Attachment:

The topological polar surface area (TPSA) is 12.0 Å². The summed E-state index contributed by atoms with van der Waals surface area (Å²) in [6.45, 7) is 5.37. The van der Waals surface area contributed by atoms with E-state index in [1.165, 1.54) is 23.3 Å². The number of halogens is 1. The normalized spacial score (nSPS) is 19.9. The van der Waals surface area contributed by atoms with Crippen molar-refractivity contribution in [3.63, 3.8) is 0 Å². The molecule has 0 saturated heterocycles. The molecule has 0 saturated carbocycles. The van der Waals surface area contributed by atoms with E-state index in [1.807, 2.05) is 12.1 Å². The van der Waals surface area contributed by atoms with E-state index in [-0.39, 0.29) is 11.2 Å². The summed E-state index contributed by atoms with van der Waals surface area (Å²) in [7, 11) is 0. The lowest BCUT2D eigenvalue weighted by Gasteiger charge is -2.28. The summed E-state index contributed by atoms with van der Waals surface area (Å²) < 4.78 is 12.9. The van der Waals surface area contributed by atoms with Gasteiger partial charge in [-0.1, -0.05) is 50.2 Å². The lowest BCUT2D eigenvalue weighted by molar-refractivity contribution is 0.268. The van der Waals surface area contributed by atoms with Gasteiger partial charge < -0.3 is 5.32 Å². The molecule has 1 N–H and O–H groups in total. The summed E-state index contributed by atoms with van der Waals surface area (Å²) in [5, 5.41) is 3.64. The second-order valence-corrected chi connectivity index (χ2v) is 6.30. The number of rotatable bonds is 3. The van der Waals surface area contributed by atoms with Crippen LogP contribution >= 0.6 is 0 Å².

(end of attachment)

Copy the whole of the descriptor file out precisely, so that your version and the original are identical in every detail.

The topological polar surface area (TPSA) is 12.0 Å². The summed E-state index contributed by atoms with van der Waals surface area (Å²) in [6.45, 7) is 5.37. The van der Waals surface area contributed by atoms with E-state index in [1.165, 1.54) is 23.3 Å². The number of halogens is 1. The normalized spacial score (nSPS) is 19.9. The van der Waals surface area contributed by atoms with Crippen molar-refractivity contribution in [3.63, 3.8) is 0 Å². The molecule has 0 saturated heterocycles. The molecule has 0 saturated carbocycles. The van der Waals surface area contributed by atoms with E-state index in [1.807, 2.05) is 12.1 Å². The van der Waals surface area contributed by atoms with E-state index in [-0.39, 0.29) is 11.2 Å². The summed E-state index contributed by atoms with van der Waals surface area (Å²) in [7, 11) is 0. The lowest BCUT2D eigenvalue weighted by Gasteiger charge is -2.28. The summed E-state index contributed by atoms with van der Waals surface area (Å²) < 4.78 is 12.9. The van der Waals surface area contributed by atoms with Gasteiger partial charge in [-0.1, -0.05) is 50.2 Å². The lowest BCUT2D eigenvalue weighted by molar-refractivity contribution is 0.268. The van der Waals surface area contributed by atoms with Gasteiger partial charge < -0.3 is 5.32 Å². The molecule has 1 N–H and O–H groups in total. The summed E-state index contributed by atoms with van der Waals surface area (Å²) in [5, 5.41) is 3.64. The second-order valence-corrected chi connectivity index (χ2v) is 6.30. The number of rotatable bonds is 3. The van der Waals surface area contributed by atoms with Crippen LogP contribution >= 0.6 is 0 Å².